Copyright and Internet

The future of the European online content market is its past


Despite hopes of many, the creation of a Single Digital Market for online content is going to remain unachieved, forever or for many years at least. European citizens have seen many borders recently disappearing (for roaming, electronic commerce, travels, studying abroad for instance), but getting access to movie or online content offered abroad will continue to be a problem. Let’s see why.

At beginning of its mandate in 2014, the European Commission planned to end geoblocking as well as other practices and mechanisms preventing European citizens to get access to any digital content offered outside their European country of residence (but still in the EU), despite the persisting practices of movies studios and content providers to distribute videos and movies on a strict territorial basis. The Commission’s aim was to sustain the creation of a truly integrated single market for digital content, the development of a paneuropean content industry, as well as the elimination of consumer frustration and grey markets which are the main causes for piracy behaviors.

Accordingly, the European Commission proposed to overcome such territorial restrictions in various areas of action within the Digital Single Market strategy, particularly in the matter of geoblocking, content portability and rights clearance for instance. While content portability ended up with a solution satisfactory for users, the most sensitive matter, that is to say geoblocking for online content, was a debacle, since the final regulation was watered down with the exclusion of content online from areas for which geoblocking is forbidden (technically: “unjustified”). A similar accident is now going to happen in the matter of rights clearance, since a proposal to facilitate the clearance of rights in the online sector (by making them cross-border), laid down with the reform of the SatCab Directive, has been dramatically weakened by the competent committee of the European Parliament. As a consequence, online copyright should continue to be cleared country by country, thus reinforcing the power of rights-holders to segment the market geographically. Soon the plenary session of the Parliament will be called to decide whether to approve or reverse such a decision.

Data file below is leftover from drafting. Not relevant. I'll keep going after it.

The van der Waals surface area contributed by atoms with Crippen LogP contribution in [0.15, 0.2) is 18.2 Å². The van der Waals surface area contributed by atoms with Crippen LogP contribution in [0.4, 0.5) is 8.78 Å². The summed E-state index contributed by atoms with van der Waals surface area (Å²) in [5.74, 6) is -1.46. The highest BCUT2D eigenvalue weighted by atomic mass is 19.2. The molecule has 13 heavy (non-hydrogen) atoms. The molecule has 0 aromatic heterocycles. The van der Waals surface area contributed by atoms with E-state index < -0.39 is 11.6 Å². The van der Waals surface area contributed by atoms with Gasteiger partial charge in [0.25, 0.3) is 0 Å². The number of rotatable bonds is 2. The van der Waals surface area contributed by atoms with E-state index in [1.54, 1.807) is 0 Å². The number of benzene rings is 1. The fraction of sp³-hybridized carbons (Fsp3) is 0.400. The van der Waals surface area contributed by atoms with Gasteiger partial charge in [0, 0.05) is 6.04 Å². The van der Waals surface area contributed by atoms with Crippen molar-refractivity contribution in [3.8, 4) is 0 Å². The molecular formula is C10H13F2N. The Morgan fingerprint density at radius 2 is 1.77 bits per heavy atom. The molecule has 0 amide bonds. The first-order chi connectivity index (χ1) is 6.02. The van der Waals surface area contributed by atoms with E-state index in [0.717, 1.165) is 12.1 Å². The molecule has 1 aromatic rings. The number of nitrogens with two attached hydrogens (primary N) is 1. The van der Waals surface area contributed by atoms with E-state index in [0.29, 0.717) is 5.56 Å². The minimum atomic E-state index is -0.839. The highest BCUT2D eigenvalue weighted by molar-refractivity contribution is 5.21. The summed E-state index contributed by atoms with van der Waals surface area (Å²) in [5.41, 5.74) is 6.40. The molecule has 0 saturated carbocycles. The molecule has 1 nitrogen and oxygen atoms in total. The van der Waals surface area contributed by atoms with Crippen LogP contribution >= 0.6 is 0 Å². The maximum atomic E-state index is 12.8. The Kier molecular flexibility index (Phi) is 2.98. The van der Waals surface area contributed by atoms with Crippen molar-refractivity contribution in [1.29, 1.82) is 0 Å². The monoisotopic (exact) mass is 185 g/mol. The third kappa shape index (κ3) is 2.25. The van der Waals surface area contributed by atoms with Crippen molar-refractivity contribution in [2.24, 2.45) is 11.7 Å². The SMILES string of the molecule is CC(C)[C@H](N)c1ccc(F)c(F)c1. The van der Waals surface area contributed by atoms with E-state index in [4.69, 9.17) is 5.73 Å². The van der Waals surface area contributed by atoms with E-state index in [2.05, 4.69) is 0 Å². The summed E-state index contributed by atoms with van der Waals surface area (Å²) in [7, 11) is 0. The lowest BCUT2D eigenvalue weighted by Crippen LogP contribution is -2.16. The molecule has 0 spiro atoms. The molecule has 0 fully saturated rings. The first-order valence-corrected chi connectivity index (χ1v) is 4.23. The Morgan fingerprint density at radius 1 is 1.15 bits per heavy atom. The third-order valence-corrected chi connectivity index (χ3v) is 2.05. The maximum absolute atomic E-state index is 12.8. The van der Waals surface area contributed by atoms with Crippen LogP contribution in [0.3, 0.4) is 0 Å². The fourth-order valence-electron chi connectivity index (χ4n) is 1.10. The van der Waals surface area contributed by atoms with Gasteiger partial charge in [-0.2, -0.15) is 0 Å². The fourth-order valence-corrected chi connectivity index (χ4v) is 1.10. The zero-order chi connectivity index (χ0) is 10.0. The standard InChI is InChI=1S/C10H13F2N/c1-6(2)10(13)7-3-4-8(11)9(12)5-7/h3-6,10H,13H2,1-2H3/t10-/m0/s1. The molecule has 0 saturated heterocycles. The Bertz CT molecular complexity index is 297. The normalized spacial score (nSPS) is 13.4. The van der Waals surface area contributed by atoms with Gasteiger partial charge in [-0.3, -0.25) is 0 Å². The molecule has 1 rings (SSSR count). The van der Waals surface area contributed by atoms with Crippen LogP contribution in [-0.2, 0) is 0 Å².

Any time and anywhere territorial restrictions are challenged, the content industry is fiercely opposing this process basing on the argument that such territorial restrictions are inherent to the production model for movies and premium content in the EU. Fact is, European movies are financed via contracts remunerated via territorial exclusivities country by country. Therefore, changing this system would shake the production model for movies and content in the EU, triggering a spectacular process with some uncertainties. Therefore, the resistance of the concerned stakeholders is understandable.

One should consider, however, whether such concerns are overestimated and whether the defense of the  status quo may be serving also interests other than welfare of the European culture and movie industry.

Firstly, it is not clear why, on the basis of the above arguments, territorial restrictions should be granted for US content that is NOT generated and produced in the EU. If territorial restrictions are aimed to protect investment in EU content, than geoblocking and other measures should not be justified for non-EU works, such as – for instance – movies from US studios. Remarkably, despite the foregoing US content production is currently distributed in the EU on a strict territorial basis, thus enjoying profits which would no be imaginable in US where geoblocking is not tolerated.

Secondly, many European movies are financed via European funds (the Media Program for instance). Such funds are aimed are supporting the European creative industry and, as a matter of principle, should be designed in a way to spread European content everywhere in the EU. By contrast, even such EU-financed works may be (and are) currently geo-blocked country by country, which is absurd. It is curious that no-one in the European Commission has never thought that EU funding should be used more coherently with the scopes of the Digital Single Market.